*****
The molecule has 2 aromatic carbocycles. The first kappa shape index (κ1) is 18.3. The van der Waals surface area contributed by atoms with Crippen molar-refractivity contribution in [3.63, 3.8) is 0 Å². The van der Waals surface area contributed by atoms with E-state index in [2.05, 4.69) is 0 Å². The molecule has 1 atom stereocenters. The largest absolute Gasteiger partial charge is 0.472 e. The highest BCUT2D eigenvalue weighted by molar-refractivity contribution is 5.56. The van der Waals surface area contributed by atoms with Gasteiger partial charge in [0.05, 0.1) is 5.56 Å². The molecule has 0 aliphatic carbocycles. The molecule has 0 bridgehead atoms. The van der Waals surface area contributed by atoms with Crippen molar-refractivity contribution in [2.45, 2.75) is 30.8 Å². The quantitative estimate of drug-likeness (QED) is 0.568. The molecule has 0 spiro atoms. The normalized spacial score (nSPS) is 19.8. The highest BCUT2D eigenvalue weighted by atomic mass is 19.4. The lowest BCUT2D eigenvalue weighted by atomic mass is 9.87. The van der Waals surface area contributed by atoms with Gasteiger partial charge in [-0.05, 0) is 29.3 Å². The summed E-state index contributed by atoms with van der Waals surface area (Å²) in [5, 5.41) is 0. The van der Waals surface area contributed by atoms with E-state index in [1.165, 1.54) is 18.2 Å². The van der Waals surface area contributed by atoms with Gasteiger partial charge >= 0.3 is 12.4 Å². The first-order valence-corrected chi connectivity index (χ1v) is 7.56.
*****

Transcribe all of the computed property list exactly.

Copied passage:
The molecule has 2 aromatic carbocycles. The first kappa shape index (κ1) is 18.3. The van der Waals surface area contributed by atoms with Crippen molar-refractivity contribution in [3.63, 3.8) is 0 Å². The van der Waals surface area contributed by atoms with E-state index in [2.05, 4.69) is 0 Å². The molecule has 1 atom stereocenters. The largest absolute Gasteiger partial charge is 0.472 e. The highest BCUT2D eigenvalue weighted by molar-refractivity contribution is 5.56. The van der Waals surface area contributed by atoms with Gasteiger partial charge in [0.05, 0.1) is 5.56 Å². The molecule has 0 aliphatic carbocycles. The molecule has 0 bridgehead atoms. The van der Waals surface area contributed by atoms with Crippen molar-refractivity contribution in [2.45, 2.75) is 30.8 Å². The quantitative estimate of drug-likeness (QED) is 0.568. The molecule has 0 spiro atoms. The normalized spacial score (nSPS) is 19.8. The highest BCUT2D eigenvalue weighted by atomic mass is 19.4. The lowest BCUT2D eigenvalue weighted by atomic mass is 9.87. The van der Waals surface area contributed by atoms with Gasteiger partial charge in [-0.05, 0) is 29.3 Å². The summed E-state index contributed by atoms with van der Waals surface area (Å²) in [5, 5.41) is 0. The van der Waals surface area contributed by atoms with E-state index in [1.165, 1.54) is 18.2 Å². The van der Waals surface area contributed by atoms with Gasteiger partial charge >= 0.3 is 12.4 Å². The first-order valence-corrected chi connectivity index (χ1v) is 7.56.